What's So Great About Espresso?

The best answer to any question.
Feb. 11 2014 8:49 AM

What's So Great About Espresso?

108290377-customer-samples-freshly-brewed-espresso-at-bonanza
A customer samples freshly brewed espresso at Bonanza Coffee Roasters in 2011 in Berlin.

Photo by Sean Gallup/Getty Images

This question originally appeared on Quora.

pbaskerville

Answer by Peter Baskerville, founded, owned, and managed more than 15 cafés and coffee shops and made more than 100,000 cups of espresso coffee for customers:

Advertisement

Just three experiences with an espresso "god shot" and you would have your answer. As a barista in the many cafés I've owned, I've watched countless customers turn from passive, generally disinterested coffee consumers into evangelizing espresso snobs on the back of just three experience with this "elixir of the gods." See, once you have developed a taste for the finest espresso, you just can't drink the other stuff.

Espresso is a process of coffee-making that was developed during the past century by the same Italian culture that has given the world such delights as the classic Barolo, Brunello, and Bolgheri wines; gelato ice cream and the dessert tiramisu; fashion brands such as Gucci, Versace, and Prada; jewelery labels such as Bulgari and Luxottica; and cars like the Ferrari, Alfa Romeo, and Lamborghini. So Italy is a culture that you can trust to deliver quality and taste perfection, and that's what they have also done with their espresso coffee brewing method.

At its simplest level, the espresso coffee brewing method extracts the best without the worst of coffee's taste components. It's the only coffee brewing method that can extract the best of the 800 aromatic compounds found in roasted coffee without including the naturally occurring chlorogenic acids or more commonly categorized as tannins or tannic acids. If poorly processed, these tannic acids can leach into the coffee brew, adding an astringent bitter taste that is characteristic of so many other brewing methods.

Only the espresso brewing method:

Grinds to beverage order and immediately captures the most delicate of the 800 aromatic compounds that are so susceptible to ambient air and moisture that they are lost within 15 minutes of grinding. (That's why coffee often smells better than it tastes.)

Uses the finest ground particles that can form the perfect resistance to an optimal high-pressure and high-temperature brewing process, so it can express the best of the aromatic compounds. Other methods use a courser grind with minimal pressure and inconsistent temperatures, often leaving the best coffee oils still trapped within these larger coffee particles and not extracted into the cup.

Delivers optimal consistency to every cup by machine automating many of the steps in the brewing process, which eliminates the variances and degrading outcomes caused by erring human estimations.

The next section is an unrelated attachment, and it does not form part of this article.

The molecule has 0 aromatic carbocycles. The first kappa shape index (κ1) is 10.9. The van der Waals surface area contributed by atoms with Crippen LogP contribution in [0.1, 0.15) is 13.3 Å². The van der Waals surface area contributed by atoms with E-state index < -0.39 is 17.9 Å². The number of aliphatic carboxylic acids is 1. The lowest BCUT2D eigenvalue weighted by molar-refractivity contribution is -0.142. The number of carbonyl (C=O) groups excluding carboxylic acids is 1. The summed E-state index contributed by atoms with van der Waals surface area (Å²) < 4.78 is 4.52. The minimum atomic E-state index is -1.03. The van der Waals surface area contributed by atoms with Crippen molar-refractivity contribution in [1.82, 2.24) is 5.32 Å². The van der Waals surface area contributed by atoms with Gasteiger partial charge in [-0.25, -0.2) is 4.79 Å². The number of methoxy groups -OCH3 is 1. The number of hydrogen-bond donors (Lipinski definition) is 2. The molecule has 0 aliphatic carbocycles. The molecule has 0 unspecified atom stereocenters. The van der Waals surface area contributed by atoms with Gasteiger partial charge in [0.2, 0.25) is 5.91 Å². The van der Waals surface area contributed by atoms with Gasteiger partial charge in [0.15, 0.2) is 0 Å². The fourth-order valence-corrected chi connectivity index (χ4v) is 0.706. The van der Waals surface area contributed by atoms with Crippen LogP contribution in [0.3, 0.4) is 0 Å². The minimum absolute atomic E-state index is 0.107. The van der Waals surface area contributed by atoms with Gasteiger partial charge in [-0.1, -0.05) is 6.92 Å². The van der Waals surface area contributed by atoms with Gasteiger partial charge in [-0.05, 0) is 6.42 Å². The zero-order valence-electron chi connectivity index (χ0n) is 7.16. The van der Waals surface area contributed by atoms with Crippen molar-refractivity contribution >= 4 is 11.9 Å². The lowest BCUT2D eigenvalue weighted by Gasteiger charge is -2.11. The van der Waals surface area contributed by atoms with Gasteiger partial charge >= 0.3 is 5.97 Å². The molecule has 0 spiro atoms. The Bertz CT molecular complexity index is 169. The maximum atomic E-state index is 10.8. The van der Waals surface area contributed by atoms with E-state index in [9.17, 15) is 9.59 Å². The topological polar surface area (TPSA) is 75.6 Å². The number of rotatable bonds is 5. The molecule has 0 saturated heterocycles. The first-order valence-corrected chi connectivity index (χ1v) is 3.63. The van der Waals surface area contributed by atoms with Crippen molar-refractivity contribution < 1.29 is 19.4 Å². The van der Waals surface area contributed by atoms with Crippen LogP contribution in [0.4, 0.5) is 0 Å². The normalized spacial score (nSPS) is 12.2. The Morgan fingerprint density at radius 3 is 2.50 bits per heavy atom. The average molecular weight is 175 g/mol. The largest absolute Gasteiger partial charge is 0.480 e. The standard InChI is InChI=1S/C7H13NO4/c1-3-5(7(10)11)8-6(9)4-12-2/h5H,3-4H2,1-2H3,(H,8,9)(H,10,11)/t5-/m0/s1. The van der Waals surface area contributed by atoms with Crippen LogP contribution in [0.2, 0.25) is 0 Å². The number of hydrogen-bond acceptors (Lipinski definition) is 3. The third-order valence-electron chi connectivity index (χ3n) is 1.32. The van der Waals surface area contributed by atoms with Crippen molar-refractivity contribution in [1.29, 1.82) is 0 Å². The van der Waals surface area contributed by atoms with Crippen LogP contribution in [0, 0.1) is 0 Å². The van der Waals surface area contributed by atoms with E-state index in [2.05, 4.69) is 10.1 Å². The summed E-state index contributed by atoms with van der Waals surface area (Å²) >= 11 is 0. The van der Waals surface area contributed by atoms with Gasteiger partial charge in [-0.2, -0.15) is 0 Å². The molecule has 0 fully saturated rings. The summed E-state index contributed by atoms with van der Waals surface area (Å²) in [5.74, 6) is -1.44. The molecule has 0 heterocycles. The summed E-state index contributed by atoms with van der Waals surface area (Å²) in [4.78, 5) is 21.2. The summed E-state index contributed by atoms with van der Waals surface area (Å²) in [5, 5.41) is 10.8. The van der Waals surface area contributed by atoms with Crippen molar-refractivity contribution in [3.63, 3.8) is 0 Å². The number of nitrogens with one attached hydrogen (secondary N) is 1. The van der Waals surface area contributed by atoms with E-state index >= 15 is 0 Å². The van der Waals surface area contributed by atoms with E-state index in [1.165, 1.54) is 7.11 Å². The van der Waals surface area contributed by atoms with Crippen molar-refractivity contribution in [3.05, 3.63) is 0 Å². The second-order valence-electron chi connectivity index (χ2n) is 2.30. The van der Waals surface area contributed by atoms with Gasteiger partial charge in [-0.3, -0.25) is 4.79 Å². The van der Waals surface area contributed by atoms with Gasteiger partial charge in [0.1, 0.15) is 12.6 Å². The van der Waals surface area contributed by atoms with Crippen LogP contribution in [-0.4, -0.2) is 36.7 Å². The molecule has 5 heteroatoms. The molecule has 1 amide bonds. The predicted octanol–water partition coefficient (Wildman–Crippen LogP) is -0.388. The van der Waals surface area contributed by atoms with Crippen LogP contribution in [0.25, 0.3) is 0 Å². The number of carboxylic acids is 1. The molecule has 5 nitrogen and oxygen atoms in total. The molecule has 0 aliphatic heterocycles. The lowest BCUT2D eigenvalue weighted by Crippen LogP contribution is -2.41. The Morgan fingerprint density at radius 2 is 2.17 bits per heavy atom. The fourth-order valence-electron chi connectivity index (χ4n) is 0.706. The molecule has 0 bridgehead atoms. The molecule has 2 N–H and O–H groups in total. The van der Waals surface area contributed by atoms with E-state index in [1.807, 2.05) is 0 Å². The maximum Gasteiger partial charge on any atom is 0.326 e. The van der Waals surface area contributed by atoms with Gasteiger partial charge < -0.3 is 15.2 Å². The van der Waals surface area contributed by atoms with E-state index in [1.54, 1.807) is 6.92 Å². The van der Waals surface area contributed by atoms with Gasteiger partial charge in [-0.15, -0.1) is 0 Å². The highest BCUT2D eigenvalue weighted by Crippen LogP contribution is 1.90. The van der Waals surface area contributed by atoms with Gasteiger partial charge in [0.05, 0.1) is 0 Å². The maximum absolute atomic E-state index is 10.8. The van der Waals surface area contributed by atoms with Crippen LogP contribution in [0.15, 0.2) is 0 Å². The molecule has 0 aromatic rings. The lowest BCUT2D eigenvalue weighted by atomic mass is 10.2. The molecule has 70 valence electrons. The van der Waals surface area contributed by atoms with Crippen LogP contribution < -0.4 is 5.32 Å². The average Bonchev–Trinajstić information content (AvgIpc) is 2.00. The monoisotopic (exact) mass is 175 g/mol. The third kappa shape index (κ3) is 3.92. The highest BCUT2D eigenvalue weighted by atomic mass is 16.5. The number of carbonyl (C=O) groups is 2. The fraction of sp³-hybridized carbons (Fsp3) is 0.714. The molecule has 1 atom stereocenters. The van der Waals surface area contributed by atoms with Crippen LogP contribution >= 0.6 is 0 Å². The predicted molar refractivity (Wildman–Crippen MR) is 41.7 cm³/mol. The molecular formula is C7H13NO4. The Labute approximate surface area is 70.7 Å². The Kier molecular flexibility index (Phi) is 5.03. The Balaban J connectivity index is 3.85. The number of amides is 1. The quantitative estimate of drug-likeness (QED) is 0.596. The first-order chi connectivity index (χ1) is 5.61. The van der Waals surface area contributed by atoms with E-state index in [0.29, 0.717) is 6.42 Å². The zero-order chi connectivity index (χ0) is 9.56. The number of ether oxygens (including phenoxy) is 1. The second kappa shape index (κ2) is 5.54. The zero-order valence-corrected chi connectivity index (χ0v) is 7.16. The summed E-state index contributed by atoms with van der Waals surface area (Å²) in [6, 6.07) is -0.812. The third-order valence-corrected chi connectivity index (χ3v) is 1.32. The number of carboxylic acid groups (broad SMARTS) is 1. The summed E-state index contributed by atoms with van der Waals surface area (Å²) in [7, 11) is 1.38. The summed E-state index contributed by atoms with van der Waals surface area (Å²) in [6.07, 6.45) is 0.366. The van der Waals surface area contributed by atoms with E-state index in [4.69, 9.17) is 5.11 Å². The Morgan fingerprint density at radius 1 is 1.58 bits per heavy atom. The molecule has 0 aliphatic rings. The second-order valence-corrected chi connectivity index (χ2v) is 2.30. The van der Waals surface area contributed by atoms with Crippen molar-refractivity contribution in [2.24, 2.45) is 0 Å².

Delivers the long-lingering, caramelized aftertaste with its concentration and high viscosity of emulsified coffee oils that become trapped by taste receptors on the back of the tongue and throat. This slowly releases the dissolved aromatic compounds for up to 20 minutes after consumption.

Has the shortest brewing cycle (20-25 seconds), which ensures that the tannic acid that occurs naturally in coffee beans with concentrations in the outer shell does not have the opportunity to break down and leach into and add bitterness to the cup as other coffee-making methods are prone to do.

More questions on Espresso:

TODAY IN SLATE

History

The Self-Made Man

The story of America’s most pliable, pernicious, irrepressible myth.

The GOP Senate Candidate in Iowa Doesn’t Want Voters to Know Just How Conservative She Really Is

Does Your Child Have “Sluggish Cognitive Tempo”? Or Is That Just a Disorder Made Up to Scare You?

Naomi Klein Is Wrong

Multinational corporations are doing more than governments to halt climate change.

The Strange History of Wives Gazing at Their Husbands in Political Ads

Television

See Me

Transparent is the fall’s only great new show.

Doublex

Lena Dunham, the Book

More shtick than honesty in Not That Kind of Girl.

Rehtaeh Parsons Was the Most Famous Victim in Canada. Now, Journalists Can’t Even Say Her Name.

Parents, Get Your Teenage Daughters the IUD

The XX Factor
Sept. 30 2014 12:34 PM Parents, Get Your Teenage Daughters the IUD
Moneybox
Sept. 30 2014 12:04 PM John Hodgman on Why He Wore a Blue Dress to Impersonate Ayn Rand
  News & Politics
Politics
Sept. 30 2014 1:38 PM Mad About Modi
 Why the controversial Indian prime minister drew 19,000 cheering fans to Madison Square Garden.

  Business
Building a Better Workplace
Sept. 30 2014 1:16 PM You Deserve a Pre-cation The smartest job perk you’ve never heard of.
  Life
Education
Sept. 30 2014 1:48 PM Thrashed Florida State’s new president is underqualified and mistrusted. But here’s how he can turn it around.
  Double X
The XX Factor
Sept. 30 2014 12:34 PM Parents, Get Your Teenage Daughters the IUD
  Slate Plus
Slate Picks
Sept. 30 2014 11:42 AM Listen to Our September Music Roundup Hot tracks from a cooler month, exclusively for Slate Plus members.
  Arts
Brow Beat
Sept. 30 2014 12:42 PM How to Save Broken Mayonnaise
  Technology
Future Tense
Sept. 30 2014 11:55 AM The Justice Department Is Cracking Down on Sales of Spyware Used in Stalking
  Health & Science
Bad Astronomy
Sept. 30 2014 7:30 AM What Lurks Beneath the Methane Lakes of Titan?
  Sports
Sports Nut
Sept. 28 2014 8:30 PM NFL Players Die Young. Or Maybe They Live Long Lives. Why it’s so hard to pin down the effects of football on players’ lives.